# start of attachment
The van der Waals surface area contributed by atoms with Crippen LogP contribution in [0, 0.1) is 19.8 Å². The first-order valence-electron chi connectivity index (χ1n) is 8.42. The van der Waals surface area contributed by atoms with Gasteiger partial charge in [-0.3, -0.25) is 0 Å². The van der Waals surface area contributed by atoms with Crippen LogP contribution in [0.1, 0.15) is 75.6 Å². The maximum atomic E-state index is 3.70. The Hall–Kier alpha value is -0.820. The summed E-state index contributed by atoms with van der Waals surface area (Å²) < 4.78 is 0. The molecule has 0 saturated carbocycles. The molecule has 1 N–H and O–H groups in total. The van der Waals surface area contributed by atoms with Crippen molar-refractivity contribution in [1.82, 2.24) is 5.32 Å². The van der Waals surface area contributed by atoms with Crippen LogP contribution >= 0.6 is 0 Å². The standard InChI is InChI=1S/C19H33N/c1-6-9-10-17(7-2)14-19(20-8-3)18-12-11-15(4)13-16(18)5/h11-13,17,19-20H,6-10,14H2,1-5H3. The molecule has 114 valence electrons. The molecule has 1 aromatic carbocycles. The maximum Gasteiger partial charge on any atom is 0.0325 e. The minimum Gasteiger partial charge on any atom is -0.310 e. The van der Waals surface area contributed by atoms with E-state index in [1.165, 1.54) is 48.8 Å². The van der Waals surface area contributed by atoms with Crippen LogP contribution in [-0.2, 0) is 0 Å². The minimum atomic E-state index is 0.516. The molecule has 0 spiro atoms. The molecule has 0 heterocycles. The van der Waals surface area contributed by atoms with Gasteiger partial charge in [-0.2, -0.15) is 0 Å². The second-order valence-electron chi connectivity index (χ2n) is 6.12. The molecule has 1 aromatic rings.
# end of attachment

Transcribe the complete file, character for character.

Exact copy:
The van der Waals surface area contributed by atoms with Crippen LogP contribution in [0, 0.1) is 19.8 Å². The first-order valence-electron chi connectivity index (χ1n) is 8.42. The van der Waals surface area contributed by atoms with Gasteiger partial charge in [-0.3, -0.25) is 0 Å². The van der Waals surface area contributed by atoms with Crippen LogP contribution in [0.1, 0.15) is 75.6 Å². The maximum atomic E-state index is 3.70. The Hall–Kier alpha value is -0.820. The summed E-state index contributed by atoms with van der Waals surface area (Å²) < 4.78 is 0. The molecule has 0 saturated carbocycles. The molecule has 1 N–H and O–H groups in total. The van der Waals surface area contributed by atoms with Crippen molar-refractivity contribution in [1.82, 2.24) is 5.32 Å². The van der Waals surface area contributed by atoms with Crippen LogP contribution >= 0.6 is 0 Å². The standard InChI is InChI=1S/C19H33N/c1-6-9-10-17(7-2)14-19(20-8-3)18-12-11-15(4)13-16(18)5/h11-13,17,19-20H,6-10,14H2,1-5H3. The molecule has 114 valence electrons. The molecule has 1 aromatic carbocycles. The maximum Gasteiger partial charge on any atom is 0.0325 e. The minimum Gasteiger partial charge on any atom is -0.310 e. The van der Waals surface area contributed by atoms with E-state index in [1.165, 1.54) is 48.8 Å². The van der Waals surface area contributed by atoms with Crippen LogP contribution in [-0.2, 0) is 0 Å². The minimum atomic E-state index is 0.516. The molecule has 0 spiro atoms. The molecule has 0 heterocycles. The van der Waals surface area contributed by atoms with Gasteiger partial charge in [-0.2, -0.15) is 0 Å². The second-order valence-electron chi connectivity index (χ2n) is 6.12. The molecule has 1 aromatic rings.